Find a partner of similar height, and stand back to back.
Each person extends their arms out to their sides, crossing arms slightly, applying pressure against their partner’s palms.
With arms co-joined, start with a gentle rocking motion, up and down, up and down.
Once warmed-up, each pair brings one set of their arms over the tops of their heads, so that each person’s elbows pass in front of their noses.
Continue to apply pressure to co-joined hands, as the arms continue in the same direction to eventually fold over to the other side of the body.
If both partners are comfortable, direct these arms down towards the ground and then poke the other arms up, over and through the gap created by the contorted arms.
Next, reverse the moves, untangle the arms, and repeat the process on the other side.
Building pace very slowly, go back and forth several times over 20 to 30 seconds.
Video Transcript for Windmill Stretch
presented by Mark Collard
This one celebrates windmills. Here’s what happens, Randy. We’re going to face each other back to back. Okay. Now with our arms out to our side, it becomes part of the windmill.
We place… we cross each other’s arms. We place our palms so they press against each other. Do not hold hands or fingers. Just simply place pressure on each other’s palms, okay?
And this creates… I’ll forget what they name this now, but basically the blades of the windmill, swinging in the wind.
Now here’s what’s going to happen, Randy, and tell me how it’s going to work for you in terms of your shoulders.
(As long it’s fun.)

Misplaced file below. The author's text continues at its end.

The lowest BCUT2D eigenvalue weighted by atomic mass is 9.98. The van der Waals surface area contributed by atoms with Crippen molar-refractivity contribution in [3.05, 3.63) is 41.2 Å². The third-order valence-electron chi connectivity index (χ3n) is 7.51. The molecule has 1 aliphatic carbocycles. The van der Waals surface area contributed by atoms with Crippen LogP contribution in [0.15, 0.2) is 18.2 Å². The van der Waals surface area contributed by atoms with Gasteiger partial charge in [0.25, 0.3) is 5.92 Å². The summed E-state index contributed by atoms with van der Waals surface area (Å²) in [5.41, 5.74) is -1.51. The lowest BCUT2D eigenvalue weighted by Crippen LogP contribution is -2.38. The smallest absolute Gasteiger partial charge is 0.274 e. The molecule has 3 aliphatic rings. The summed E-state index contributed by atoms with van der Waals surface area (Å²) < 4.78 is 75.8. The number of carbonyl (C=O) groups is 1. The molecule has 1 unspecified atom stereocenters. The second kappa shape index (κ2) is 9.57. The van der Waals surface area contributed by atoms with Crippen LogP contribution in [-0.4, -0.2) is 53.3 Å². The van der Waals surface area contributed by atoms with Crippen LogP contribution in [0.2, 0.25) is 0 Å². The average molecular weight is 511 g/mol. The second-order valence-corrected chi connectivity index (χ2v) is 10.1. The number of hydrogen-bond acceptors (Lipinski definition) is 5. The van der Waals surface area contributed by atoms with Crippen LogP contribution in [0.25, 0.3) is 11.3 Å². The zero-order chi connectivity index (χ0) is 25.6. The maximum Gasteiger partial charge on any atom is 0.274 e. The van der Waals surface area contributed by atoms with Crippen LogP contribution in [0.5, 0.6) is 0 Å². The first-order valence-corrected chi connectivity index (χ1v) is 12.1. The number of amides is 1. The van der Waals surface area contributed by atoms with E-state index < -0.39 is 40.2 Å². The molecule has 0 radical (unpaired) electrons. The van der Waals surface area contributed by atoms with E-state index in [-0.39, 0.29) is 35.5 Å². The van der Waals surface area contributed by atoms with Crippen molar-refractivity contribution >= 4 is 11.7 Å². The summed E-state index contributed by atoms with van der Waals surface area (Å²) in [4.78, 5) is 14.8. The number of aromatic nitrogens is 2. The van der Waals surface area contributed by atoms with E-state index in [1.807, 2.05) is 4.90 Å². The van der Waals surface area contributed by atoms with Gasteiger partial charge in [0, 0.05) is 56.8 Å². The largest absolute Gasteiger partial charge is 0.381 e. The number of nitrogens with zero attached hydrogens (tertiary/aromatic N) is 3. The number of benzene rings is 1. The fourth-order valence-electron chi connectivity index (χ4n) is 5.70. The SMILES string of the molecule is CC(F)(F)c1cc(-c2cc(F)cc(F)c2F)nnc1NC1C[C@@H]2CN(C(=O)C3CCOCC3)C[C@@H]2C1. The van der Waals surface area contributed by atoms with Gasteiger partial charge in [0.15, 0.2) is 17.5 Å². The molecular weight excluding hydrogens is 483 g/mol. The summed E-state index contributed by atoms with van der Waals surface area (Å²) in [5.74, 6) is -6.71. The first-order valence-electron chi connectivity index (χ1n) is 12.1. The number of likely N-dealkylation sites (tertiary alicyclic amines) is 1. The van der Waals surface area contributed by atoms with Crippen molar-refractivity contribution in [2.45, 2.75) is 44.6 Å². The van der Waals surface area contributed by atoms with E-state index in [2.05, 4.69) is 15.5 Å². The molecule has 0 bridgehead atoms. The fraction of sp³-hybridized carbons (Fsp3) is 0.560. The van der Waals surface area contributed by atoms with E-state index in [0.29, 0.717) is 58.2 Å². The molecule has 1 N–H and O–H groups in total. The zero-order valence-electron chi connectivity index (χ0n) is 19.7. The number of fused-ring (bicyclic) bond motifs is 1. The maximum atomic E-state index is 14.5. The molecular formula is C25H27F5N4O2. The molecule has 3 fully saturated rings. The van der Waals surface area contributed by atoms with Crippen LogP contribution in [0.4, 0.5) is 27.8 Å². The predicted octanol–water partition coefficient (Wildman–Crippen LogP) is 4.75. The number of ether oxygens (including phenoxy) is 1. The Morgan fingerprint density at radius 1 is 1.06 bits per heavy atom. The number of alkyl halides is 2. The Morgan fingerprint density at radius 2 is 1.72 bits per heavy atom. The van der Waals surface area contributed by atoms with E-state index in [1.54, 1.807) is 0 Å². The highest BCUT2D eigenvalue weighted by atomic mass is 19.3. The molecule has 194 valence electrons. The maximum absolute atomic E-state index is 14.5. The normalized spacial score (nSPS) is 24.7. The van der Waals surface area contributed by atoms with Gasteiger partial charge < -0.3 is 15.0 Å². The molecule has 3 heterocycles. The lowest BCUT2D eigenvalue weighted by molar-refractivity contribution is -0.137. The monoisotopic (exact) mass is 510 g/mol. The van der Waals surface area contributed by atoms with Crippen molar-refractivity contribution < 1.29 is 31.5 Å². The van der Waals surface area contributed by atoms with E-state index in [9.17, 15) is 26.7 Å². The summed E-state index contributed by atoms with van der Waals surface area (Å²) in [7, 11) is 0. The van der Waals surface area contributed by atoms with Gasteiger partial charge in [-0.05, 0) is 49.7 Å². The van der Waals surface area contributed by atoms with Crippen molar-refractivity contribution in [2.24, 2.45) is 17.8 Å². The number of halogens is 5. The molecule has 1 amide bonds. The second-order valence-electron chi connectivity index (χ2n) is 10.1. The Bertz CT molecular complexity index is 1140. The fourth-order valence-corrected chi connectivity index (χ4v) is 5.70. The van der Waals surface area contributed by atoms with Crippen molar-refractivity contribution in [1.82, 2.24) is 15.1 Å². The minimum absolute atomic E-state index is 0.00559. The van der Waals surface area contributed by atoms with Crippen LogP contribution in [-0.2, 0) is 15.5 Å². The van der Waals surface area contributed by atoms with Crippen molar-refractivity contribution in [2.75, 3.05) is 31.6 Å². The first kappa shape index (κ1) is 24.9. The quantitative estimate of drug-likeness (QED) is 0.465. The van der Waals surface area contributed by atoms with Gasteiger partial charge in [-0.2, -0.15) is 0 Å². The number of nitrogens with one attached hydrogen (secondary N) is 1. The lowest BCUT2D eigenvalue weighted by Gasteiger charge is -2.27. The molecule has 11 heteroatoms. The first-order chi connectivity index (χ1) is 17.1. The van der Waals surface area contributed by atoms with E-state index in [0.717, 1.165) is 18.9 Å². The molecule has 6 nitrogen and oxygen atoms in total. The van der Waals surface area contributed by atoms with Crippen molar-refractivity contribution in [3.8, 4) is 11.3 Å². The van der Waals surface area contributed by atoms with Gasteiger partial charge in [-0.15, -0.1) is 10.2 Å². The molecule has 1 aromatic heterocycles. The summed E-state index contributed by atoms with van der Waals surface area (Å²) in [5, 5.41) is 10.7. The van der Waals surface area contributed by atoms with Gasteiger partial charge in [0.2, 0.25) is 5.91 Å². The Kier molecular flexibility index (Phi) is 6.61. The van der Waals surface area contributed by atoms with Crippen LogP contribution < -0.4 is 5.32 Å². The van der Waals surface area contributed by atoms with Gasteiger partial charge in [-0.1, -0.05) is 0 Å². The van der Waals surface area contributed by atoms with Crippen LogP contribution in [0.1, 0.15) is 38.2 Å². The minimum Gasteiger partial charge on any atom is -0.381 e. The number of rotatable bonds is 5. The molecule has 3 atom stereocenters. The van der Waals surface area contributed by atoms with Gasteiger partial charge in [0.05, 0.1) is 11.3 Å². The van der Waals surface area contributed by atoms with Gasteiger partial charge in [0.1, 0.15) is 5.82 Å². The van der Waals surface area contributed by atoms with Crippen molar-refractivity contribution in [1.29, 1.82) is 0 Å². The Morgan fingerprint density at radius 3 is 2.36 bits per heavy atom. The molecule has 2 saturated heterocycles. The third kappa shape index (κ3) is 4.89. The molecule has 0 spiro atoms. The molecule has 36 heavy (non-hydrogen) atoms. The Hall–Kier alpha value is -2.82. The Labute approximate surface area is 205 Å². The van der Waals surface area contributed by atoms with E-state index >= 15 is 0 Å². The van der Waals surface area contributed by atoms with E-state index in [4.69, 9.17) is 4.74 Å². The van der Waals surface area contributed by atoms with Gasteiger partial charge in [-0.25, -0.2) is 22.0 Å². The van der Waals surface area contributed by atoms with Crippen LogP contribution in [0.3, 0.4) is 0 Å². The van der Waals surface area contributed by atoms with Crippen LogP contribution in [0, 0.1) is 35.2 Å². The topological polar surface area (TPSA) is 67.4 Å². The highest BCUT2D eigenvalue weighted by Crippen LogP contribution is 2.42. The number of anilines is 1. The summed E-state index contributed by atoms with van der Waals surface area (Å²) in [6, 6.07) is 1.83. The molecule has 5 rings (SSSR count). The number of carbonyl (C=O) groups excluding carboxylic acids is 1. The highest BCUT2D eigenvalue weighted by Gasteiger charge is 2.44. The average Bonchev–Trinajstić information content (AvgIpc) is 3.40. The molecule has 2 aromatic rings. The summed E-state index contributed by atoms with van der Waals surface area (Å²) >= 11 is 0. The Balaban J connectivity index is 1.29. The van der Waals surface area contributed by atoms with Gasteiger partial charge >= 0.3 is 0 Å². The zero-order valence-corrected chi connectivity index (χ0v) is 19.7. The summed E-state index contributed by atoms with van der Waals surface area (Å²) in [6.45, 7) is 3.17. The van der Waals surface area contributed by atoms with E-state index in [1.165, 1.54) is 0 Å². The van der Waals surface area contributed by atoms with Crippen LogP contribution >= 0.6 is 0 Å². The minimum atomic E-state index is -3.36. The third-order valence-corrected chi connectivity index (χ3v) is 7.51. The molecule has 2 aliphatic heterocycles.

Fantastic. Let me know in terms of your comfort level. What we plan to do now, using your left arm first, we’re going to place our hands above our heads. Keep your elbow in front of your own nose, so it goes over the top of your head, over the top, we now point down and then take our other blade over the top through that gap, and then we reverse it.
Remembering we’re not holding hands, we’re just simply placing pressure. Beautiful. Excellent.
This is a great lower back stretch as much as it is also a wonderful ballet move. Alright. Perfect.
And then as you gain confidence, you start to pick up the pace so long as the both of you are comfortable. Got the idea? Alright. This part here, the funky bit with the arms is the hard bit. See how you go.
Alright. Break it up, let’s see how you do it.
See how far you’ll point your fingers of the blade, you can reach towards the ground. It invites a little more stretch for you. You don’t have to touch the ground. That would be pretty cool if you could do that though.
How To Play Narrative
This is one of those ‘look-at-the-video-to-get-the-idea’ type of activities.
Start by breaking your group into partners of similar height. Standing back to back, each person will extend their arms out to their sides and cross arms slightly to apply pressure against each other’s palms.
You’ll look a bit like a human cross now. Suggest to people that they should resist the temptation to hold hands (as is their tendency) to allow ample opportunities for choice later on.